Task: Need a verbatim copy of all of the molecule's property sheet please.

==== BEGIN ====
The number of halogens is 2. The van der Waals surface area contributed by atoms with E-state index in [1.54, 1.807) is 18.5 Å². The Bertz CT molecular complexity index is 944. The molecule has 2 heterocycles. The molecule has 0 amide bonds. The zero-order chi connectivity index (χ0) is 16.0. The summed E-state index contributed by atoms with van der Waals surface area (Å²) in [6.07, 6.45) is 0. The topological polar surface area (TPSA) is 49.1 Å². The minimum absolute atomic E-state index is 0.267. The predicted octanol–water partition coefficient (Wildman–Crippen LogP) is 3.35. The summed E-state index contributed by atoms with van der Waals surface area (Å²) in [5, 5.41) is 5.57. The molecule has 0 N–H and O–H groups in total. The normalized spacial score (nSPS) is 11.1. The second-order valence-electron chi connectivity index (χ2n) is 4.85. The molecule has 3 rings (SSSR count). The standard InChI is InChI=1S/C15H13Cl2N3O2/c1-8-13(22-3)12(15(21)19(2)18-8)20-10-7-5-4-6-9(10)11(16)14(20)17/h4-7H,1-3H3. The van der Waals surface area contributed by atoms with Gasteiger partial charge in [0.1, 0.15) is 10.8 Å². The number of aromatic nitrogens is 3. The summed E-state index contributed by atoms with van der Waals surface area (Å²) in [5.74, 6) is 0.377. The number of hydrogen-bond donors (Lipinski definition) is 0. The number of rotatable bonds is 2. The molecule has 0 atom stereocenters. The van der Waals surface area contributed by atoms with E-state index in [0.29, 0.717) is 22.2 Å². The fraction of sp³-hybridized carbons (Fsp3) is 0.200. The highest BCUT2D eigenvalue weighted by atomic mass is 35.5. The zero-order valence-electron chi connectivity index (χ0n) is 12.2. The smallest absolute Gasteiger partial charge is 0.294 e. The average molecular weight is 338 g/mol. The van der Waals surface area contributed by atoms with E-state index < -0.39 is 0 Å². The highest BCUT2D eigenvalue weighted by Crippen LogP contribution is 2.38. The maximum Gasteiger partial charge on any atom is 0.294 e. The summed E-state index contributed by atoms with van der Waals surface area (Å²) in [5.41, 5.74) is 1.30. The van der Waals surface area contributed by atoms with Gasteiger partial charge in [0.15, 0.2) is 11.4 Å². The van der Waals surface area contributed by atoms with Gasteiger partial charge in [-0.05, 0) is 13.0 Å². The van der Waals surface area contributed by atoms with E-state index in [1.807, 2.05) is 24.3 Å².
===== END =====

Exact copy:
The number of halogens is 2. The van der Waals surface area contributed by atoms with E-state index in [1.54, 1.807) is 18.5 Å². The Bertz CT molecular complexity index is 944. The molecule has 2 heterocycles. The molecule has 0 amide bonds. The zero-order chi connectivity index (χ0) is 16.0. The summed E-state index contributed by atoms with van der Waals surface area (Å²) in [6.07, 6.45) is 0. The topological polar surface area (TPSA) is 49.1 Å². The minimum absolute atomic E-state index is 0.267. The predicted octanol–water partition coefficient (Wildman–Crippen LogP) is 3.35. The summed E-state index contributed by atoms with van der Waals surface area (Å²) in [5, 5.41) is 5.57. The molecule has 0 N–H and O–H groups in total. The normalized spacial score (nSPS) is 11.1. The second-order valence-electron chi connectivity index (χ2n) is 4.85. The molecule has 3 rings (SSSR count). The standard InChI is InChI=1S/C15H13Cl2N3O2/c1-8-13(22-3)12(15(21)19(2)18-8)20-10-7-5-4-6-9(10)11(16)14(20)17/h4-7H,1-3H3. The van der Waals surface area contributed by atoms with Gasteiger partial charge in [0.1, 0.15) is 10.8 Å². The number of aromatic nitrogens is 3. The summed E-state index contributed by atoms with van der Waals surface area (Å²) in [5.74, 6) is 0.377. The number of hydrogen-bond donors (Lipinski definition) is 0. The number of rotatable bonds is 2. The molecule has 0 atom stereocenters. The van der Waals surface area contributed by atoms with E-state index in [0.29, 0.717) is 22.2 Å². The fraction of sp³-hybridized carbons (Fsp3) is 0.200. The highest BCUT2D eigenvalue weighted by atomic mass is 35.5. The zero-order valence-electron chi connectivity index (χ0n) is 12.2. The smallest absolute Gasteiger partial charge is 0.294 e. The average molecular weight is 338 g/mol. The van der Waals surface area contributed by atoms with E-state index < -0.39 is 0 Å². The highest BCUT2D eigenvalue weighted by Crippen LogP contribution is 2.38. The maximum Gasteiger partial charge on any atom is 0.294 e. The summed E-state index contributed by atoms with van der Waals surface area (Å²) in [5.41, 5.74) is 1.30. The van der Waals surface area contributed by atoms with Gasteiger partial charge in [0.15, 0.2) is 11.4 Å². The van der Waals surface area contributed by atoms with Gasteiger partial charge in [-0.05, 0) is 13.0 Å². The van der Waals surface area contributed by atoms with E-state index in [1.807, 2.05) is 24.3 Å².